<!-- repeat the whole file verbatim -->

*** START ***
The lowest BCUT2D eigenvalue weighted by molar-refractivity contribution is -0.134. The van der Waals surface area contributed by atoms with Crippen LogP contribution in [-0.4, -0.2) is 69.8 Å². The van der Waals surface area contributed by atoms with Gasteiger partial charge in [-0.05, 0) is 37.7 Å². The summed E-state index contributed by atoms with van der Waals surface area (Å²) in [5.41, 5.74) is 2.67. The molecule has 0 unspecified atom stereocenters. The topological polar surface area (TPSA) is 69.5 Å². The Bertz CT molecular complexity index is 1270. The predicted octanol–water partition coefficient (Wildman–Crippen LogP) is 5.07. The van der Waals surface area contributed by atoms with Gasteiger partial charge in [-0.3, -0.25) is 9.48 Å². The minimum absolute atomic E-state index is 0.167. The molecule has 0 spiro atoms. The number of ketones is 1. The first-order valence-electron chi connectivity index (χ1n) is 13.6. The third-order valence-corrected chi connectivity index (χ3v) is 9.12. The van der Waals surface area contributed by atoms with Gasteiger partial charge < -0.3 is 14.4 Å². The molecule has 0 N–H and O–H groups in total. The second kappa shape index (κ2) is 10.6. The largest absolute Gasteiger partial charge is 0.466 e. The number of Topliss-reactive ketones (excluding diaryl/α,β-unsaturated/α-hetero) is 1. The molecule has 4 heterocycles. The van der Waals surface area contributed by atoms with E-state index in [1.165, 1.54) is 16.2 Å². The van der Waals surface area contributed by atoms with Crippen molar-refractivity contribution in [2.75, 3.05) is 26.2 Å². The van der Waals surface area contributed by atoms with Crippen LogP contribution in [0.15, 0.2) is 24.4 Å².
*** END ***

The lowest BCUT2D eigenvalue weighted by molar-refractivity contribution is -0.134. The van der Waals surface area contributed by atoms with Crippen LogP contribution in [-0.4, -0.2) is 69.8 Å². The van der Waals surface area contributed by atoms with Gasteiger partial charge in [-0.05, 0) is 37.7 Å². The summed E-state index contributed by atoms with van der Waals surface area (Å²) in [5.41, 5.74) is 2.67. The molecule has 0 unspecified atom stereocenters. The topological polar surface area (TPSA) is 69.5 Å². The Bertz CT molecular complexity index is 1270. The predicted octanol–water partition coefficient (Wildman–Crippen LogP) is 5.07. The van der Waals surface area contributed by atoms with Gasteiger partial charge in [-0.3, -0.25) is 9.48 Å². The minimum absolute atomic E-state index is 0.167. The molecule has 0 spiro atoms. The number of ketones is 1. The first-order valence-electron chi connectivity index (χ1n) is 13.6. The third-order valence-corrected chi connectivity index (χ3v) is 9.12. The van der Waals surface area contributed by atoms with Gasteiger partial charge < -0.3 is 14.4 Å². The molecule has 0 N–H and O–H groups in total. The second kappa shape index (κ2) is 10.6. The largest absolute Gasteiger partial charge is 0.466 e. The number of Topliss-reactive ketones (excluding diaryl/α,β-unsaturated/α-hetero) is 1. The molecule has 4 heterocycles. The van der Waals surface area contributed by atoms with E-state index in [1.165, 1.54) is 16.2 Å². The van der Waals surface area contributed by atoms with Crippen molar-refractivity contribution in [2.75, 3.05) is 26.2 Å². The van der Waals surface area contributed by atoms with Crippen LogP contribution in [0.15, 0.2) is 24.4 Å².